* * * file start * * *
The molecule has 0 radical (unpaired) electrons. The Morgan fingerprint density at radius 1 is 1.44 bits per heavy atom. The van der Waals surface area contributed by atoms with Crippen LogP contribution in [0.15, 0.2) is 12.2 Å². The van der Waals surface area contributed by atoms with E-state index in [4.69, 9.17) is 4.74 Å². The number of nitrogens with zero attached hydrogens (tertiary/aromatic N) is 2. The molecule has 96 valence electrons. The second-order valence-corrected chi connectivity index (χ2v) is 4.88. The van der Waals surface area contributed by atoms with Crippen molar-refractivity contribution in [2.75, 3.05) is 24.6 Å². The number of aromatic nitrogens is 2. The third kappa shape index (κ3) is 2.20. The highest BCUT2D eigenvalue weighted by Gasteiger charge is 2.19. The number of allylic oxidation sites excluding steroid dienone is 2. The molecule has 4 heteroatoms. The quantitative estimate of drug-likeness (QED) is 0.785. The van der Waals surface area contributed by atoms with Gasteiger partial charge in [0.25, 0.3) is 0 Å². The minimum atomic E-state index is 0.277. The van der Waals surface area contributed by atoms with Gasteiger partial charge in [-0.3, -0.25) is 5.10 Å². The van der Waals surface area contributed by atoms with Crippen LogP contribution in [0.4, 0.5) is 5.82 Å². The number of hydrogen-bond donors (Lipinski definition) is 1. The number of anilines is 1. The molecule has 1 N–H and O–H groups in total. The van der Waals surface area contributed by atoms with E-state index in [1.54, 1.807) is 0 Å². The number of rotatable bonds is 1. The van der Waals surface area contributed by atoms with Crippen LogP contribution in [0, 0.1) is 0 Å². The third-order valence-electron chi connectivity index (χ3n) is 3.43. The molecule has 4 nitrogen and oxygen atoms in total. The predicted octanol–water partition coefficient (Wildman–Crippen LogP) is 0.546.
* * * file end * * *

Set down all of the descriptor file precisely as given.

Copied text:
The molecule has 0 radical (unpaired) electrons. The Morgan fingerprint density at radius 1 is 1.44 bits per heavy atom. The van der Waals surface area contributed by atoms with Crippen LogP contribution in [0.15, 0.2) is 12.2 Å². The van der Waals surface area contributed by atoms with E-state index in [4.69, 9.17) is 4.74 Å². The number of nitrogens with zero attached hydrogens (tertiary/aromatic N) is 2. The molecule has 96 valence electrons. The second-order valence-corrected chi connectivity index (χ2v) is 4.88. The van der Waals surface area contributed by atoms with Crippen molar-refractivity contribution in [2.75, 3.05) is 24.6 Å². The number of aromatic nitrogens is 2. The third kappa shape index (κ3) is 2.20. The highest BCUT2D eigenvalue weighted by Gasteiger charge is 2.19. The number of allylic oxidation sites excluding steroid dienone is 2. The molecule has 4 heteroatoms. The quantitative estimate of drug-likeness (QED) is 0.785. The van der Waals surface area contributed by atoms with Gasteiger partial charge in [0.25, 0.3) is 0 Å². The minimum atomic E-state index is 0.277. The van der Waals surface area contributed by atoms with Gasteiger partial charge in [-0.3, -0.25) is 5.10 Å². The van der Waals surface area contributed by atoms with Crippen LogP contribution in [0.4, 0.5) is 5.82 Å². The number of hydrogen-bond donors (Lipinski definition) is 1. The number of anilines is 1. The molecule has 1 N–H and O–H groups in total. The van der Waals surface area contributed by atoms with E-state index in [1.54, 1.807) is 0 Å². The number of rotatable bonds is 1. The van der Waals surface area contributed by atoms with Crippen LogP contribution in [0, 0.1) is 0 Å². The third-order valence-electron chi connectivity index (χ3n) is 3.43. The molecule has 4 nitrogen and oxygen atoms in total. The predicted octanol–water partition coefficient (Wildman–Crippen LogP) is 0.546.